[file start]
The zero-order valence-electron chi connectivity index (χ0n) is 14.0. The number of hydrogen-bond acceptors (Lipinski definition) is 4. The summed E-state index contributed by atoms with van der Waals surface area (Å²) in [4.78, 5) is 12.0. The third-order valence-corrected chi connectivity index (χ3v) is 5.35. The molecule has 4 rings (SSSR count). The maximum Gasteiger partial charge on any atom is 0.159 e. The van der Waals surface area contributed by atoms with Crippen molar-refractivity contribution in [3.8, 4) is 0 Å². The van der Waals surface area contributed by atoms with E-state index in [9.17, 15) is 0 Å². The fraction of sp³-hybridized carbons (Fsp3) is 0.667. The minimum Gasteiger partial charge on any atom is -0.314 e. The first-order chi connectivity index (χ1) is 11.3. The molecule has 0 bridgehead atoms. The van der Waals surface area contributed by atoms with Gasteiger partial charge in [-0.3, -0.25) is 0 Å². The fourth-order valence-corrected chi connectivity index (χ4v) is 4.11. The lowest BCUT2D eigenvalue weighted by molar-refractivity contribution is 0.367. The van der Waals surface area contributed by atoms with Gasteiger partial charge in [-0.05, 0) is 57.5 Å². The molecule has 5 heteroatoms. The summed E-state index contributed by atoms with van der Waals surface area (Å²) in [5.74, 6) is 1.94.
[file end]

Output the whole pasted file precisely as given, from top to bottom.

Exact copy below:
The zero-order valence-electron chi connectivity index (χ0n) is 14.0. The number of hydrogen-bond acceptors (Lipinski definition) is 4. The summed E-state index contributed by atoms with van der Waals surface area (Å²) in [4.78, 5) is 12.0. The third-order valence-corrected chi connectivity index (χ3v) is 5.35. The molecule has 4 rings (SSSR count). The maximum Gasteiger partial charge on any atom is 0.159 e. The van der Waals surface area contributed by atoms with Crippen molar-refractivity contribution in [3.8, 4) is 0 Å². The van der Waals surface area contributed by atoms with E-state index in [9.17, 15) is 0 Å². The fraction of sp³-hybridized carbons (Fsp3) is 0.667. The minimum Gasteiger partial charge on any atom is -0.314 e. The first-order chi connectivity index (χ1) is 11.3. The molecule has 0 bridgehead atoms. The van der Waals surface area contributed by atoms with Gasteiger partial charge in [-0.3, -0.25) is 0 Å². The fourth-order valence-corrected chi connectivity index (χ4v) is 4.11. The lowest BCUT2D eigenvalue weighted by molar-refractivity contribution is 0.367. The van der Waals surface area contributed by atoms with Gasteiger partial charge in [-0.05, 0) is 57.5 Å². The molecule has 5 heteroatoms. The summed E-state index contributed by atoms with van der Waals surface area (Å²) in [5.74, 6) is 1.94.